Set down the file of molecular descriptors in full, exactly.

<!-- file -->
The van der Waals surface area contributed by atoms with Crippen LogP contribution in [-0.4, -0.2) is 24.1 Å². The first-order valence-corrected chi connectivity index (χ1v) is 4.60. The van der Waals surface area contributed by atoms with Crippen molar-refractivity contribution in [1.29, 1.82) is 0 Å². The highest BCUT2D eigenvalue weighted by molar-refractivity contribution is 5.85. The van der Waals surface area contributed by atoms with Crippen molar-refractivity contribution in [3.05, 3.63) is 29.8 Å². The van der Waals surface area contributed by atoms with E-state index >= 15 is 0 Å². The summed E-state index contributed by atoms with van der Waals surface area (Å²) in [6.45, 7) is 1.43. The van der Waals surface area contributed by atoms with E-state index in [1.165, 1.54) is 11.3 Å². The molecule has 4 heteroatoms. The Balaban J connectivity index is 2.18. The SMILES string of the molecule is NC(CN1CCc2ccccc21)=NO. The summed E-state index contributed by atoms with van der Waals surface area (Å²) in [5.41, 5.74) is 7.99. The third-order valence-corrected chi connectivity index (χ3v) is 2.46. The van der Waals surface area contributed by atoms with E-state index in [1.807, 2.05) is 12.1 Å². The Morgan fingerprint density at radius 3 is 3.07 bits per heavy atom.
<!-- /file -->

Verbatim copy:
The van der Waals surface area contributed by atoms with Crippen LogP contribution in [-0.4, -0.2) is 24.1 Å². The first-order valence-corrected chi connectivity index (χ1v) is 4.60. The van der Waals surface area contributed by atoms with Crippen molar-refractivity contribution in [1.29, 1.82) is 0 Å². The highest BCUT2D eigenvalue weighted by molar-refractivity contribution is 5.85. The van der Waals surface area contributed by atoms with Crippen molar-refractivity contribution in [3.05, 3.63) is 29.8 Å². The van der Waals surface area contributed by atoms with E-state index >= 15 is 0 Å². The summed E-state index contributed by atoms with van der Waals surface area (Å²) in [6.45, 7) is 1.43. The van der Waals surface area contributed by atoms with E-state index in [1.165, 1.54) is 11.3 Å². The molecule has 4 heteroatoms. The Balaban J connectivity index is 2.18. The SMILES string of the molecule is NC(CN1CCc2ccccc21)=NO. The summed E-state index contributed by atoms with van der Waals surface area (Å²) in [5.41, 5.74) is 7.99. The third-order valence-corrected chi connectivity index (χ3v) is 2.46. The van der Waals surface area contributed by atoms with E-state index in [1.807, 2.05) is 12.1 Å². The Morgan fingerprint density at radius 3 is 3.07 bits per heavy atom.